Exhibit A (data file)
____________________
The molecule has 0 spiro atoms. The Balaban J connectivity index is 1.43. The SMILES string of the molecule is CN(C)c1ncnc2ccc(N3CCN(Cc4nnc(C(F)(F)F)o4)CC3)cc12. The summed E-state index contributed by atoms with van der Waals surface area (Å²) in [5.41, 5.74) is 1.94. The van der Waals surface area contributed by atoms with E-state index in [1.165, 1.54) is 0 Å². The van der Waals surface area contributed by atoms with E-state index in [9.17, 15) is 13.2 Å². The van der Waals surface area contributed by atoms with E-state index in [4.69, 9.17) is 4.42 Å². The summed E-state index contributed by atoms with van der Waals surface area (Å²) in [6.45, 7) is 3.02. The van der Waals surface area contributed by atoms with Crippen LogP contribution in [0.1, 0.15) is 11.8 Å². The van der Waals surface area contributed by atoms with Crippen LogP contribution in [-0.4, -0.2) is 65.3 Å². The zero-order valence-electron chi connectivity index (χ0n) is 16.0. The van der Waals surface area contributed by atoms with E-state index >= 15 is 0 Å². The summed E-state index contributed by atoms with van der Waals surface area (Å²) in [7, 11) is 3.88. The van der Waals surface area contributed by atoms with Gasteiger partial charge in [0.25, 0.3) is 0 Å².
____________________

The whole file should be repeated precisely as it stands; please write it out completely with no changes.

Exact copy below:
The molecule has 0 spiro atoms. The Balaban J connectivity index is 1.43. The SMILES string of the molecule is CN(C)c1ncnc2ccc(N3CCN(Cc4nnc(C(F)(F)F)o4)CC3)cc12. The summed E-state index contributed by atoms with van der Waals surface area (Å²) in [5.41, 5.74) is 1.94. The van der Waals surface area contributed by atoms with E-state index in [1.165, 1.54) is 0 Å². The van der Waals surface area contributed by atoms with E-state index in [9.17, 15) is 13.2 Å². The van der Waals surface area contributed by atoms with E-state index in [4.69, 9.17) is 4.42 Å². The summed E-state index contributed by atoms with van der Waals surface area (Å²) in [6.45, 7) is 3.02. The van der Waals surface area contributed by atoms with Crippen LogP contribution in [0.1, 0.15) is 11.8 Å². The van der Waals surface area contributed by atoms with Crippen LogP contribution in [-0.4, -0.2) is 65.3 Å². The zero-order valence-electron chi connectivity index (χ0n) is 16.0. The van der Waals surface area contributed by atoms with E-state index >= 15 is 0 Å². The summed E-state index contributed by atoms with van der Waals surface area (Å²) in [7, 11) is 3.88. The van der Waals surface area contributed by atoms with Gasteiger partial charge in [0.25, 0.3) is 0 Å².